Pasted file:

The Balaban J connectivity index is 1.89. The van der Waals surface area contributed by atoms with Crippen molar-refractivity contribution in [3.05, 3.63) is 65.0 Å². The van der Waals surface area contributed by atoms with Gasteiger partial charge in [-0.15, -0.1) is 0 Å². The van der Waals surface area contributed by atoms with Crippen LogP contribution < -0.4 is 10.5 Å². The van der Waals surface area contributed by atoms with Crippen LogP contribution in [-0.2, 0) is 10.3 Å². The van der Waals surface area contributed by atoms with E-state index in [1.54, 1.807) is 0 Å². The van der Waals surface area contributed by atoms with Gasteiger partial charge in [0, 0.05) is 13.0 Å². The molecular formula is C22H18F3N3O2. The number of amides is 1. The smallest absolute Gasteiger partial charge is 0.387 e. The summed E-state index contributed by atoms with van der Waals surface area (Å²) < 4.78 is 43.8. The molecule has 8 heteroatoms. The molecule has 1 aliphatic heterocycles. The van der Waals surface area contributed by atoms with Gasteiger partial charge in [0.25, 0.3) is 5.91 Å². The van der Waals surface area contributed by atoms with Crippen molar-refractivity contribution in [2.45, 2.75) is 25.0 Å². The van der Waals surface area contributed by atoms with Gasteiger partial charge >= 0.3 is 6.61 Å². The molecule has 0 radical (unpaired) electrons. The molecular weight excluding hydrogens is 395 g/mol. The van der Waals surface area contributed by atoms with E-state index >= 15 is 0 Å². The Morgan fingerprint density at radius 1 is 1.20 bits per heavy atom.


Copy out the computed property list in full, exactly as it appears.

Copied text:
The Balaban J connectivity index is 1.89. The van der Waals surface area contributed by atoms with Crippen molar-refractivity contribution in [3.05, 3.63) is 65.0 Å². The van der Waals surface area contributed by atoms with Gasteiger partial charge in [-0.15, -0.1) is 0 Å². The van der Waals surface area contributed by atoms with Crippen LogP contribution < -0.4 is 10.5 Å². The van der Waals surface area contributed by atoms with Crippen LogP contribution in [-0.2, 0) is 10.3 Å². The van der Waals surface area contributed by atoms with E-state index in [1.54, 1.807) is 0 Å². The van der Waals surface area contributed by atoms with Gasteiger partial charge in [0, 0.05) is 13.0 Å². The molecular formula is C22H18F3N3O2. The number of amides is 1. The smallest absolute Gasteiger partial charge is 0.387 e. The summed E-state index contributed by atoms with van der Waals surface area (Å²) < 4.78 is 43.8. The molecule has 8 heteroatoms. The molecule has 1 aliphatic heterocycles. The van der Waals surface area contributed by atoms with Gasteiger partial charge in [0.25, 0.3) is 5.91 Å². The van der Waals surface area contributed by atoms with Crippen molar-refractivity contribution in [2.45, 2.75) is 25.0 Å². The van der Waals surface area contributed by atoms with Gasteiger partial charge >= 0.3 is 6.61 Å². The molecule has 0 radical (unpaired) electrons. The molecular weight excluding hydrogens is 395 g/mol. The van der Waals surface area contributed by atoms with E-state index >= 15 is 0 Å². The Morgan fingerprint density at radius 1 is 1.20 bits per heavy atom.